Cuban government awaits new floating thermoelectric unit as it announces new blackouts.

The fourth unit of its kind on the island would be the result of a collaboration with a Turkish energy company.

In the next few weeks, the Cuban government will receive a newly built floating thermoelectric power plant from Turkey, as reported by Cubadebate, a state-run website.

As part of this project, the Ministry of Energy and Mines signed an international agreement with the Turkish company Karen for the delivery of another power plant which will provide 15 megawatts (MW) to the national electro-energy system.

This unit, as part of the Turkish company’s first project in Latin America, will be complementing the four existing ones in Havana Bay and in the area surrounding the Máximo Gómez Báez thermoelectric power plant located in Mariel, in Artemisa, said the official report.

According to Cubadebate, the energy technology vessels allow the maintenance of other thermal power plants to contribute to augmenting the national reserve and replace the use of diesel, one of the most expensive fuels in power generation.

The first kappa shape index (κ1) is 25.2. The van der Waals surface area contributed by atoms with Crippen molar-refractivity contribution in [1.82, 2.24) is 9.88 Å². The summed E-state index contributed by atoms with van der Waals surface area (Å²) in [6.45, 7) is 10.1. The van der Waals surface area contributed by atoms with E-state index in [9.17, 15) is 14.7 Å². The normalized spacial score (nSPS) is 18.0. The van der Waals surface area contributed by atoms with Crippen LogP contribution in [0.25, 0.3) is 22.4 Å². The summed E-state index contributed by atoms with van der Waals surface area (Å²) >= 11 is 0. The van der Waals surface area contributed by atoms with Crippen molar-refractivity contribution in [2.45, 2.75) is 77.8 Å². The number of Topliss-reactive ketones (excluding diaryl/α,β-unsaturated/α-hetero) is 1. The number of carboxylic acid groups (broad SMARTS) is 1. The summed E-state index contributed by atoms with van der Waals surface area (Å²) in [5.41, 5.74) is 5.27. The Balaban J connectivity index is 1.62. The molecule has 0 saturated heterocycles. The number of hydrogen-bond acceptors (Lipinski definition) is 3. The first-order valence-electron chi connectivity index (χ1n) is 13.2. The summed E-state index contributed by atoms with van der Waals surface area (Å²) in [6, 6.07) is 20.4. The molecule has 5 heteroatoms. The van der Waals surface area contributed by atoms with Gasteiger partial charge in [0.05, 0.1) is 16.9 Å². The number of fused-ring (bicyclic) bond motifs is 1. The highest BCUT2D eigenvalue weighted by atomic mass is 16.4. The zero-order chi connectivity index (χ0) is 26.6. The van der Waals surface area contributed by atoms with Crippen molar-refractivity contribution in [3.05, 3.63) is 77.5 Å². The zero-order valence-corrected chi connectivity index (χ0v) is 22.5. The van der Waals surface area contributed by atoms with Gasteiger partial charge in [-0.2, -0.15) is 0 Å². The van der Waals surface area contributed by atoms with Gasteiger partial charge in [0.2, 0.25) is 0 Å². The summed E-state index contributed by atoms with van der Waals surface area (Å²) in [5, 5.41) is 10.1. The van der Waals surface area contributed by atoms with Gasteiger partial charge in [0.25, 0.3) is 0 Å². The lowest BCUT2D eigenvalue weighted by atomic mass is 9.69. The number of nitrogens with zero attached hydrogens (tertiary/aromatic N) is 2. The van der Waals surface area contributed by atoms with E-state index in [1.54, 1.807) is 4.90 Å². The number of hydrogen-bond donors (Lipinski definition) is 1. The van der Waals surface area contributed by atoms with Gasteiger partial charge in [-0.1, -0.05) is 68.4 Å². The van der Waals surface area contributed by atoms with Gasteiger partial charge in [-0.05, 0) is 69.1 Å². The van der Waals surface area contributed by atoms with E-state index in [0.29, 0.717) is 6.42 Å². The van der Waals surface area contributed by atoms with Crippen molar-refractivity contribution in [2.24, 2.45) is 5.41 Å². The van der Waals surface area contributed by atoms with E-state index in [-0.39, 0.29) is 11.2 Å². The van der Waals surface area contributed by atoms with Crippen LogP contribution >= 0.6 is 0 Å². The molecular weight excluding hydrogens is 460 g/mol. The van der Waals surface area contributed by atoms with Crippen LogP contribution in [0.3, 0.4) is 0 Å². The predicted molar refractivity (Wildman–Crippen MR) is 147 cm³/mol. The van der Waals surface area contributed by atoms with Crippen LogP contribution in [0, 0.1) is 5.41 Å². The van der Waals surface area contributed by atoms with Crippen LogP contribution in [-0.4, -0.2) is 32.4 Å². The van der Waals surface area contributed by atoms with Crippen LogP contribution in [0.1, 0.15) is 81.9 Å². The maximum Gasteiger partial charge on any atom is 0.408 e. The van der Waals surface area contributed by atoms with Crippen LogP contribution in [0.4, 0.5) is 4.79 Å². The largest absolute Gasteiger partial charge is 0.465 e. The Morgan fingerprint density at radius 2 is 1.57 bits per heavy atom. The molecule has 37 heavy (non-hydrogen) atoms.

The Unión Eléctrica (national power utility), in the meantime, reported new interruptions in electricity supply due to the shutdown of unit No. 1 of the Felton thermoelectric plant in Mayarí, Holguín, and also a unit in Nuevitas, Camagüey, due to malfunction.

The outages will be scheduled for the different territories, indicated a note published on the website of the Ministry of Energy and Mines.

Over the last two years, electricity supply disruptions have been very frequent. The Government has hidden behind the U.S. sanctions and poor maintenance levels in power plants. Most Cuban thermoelectric generators’ technology surpasses the operating time for which they were originally developed.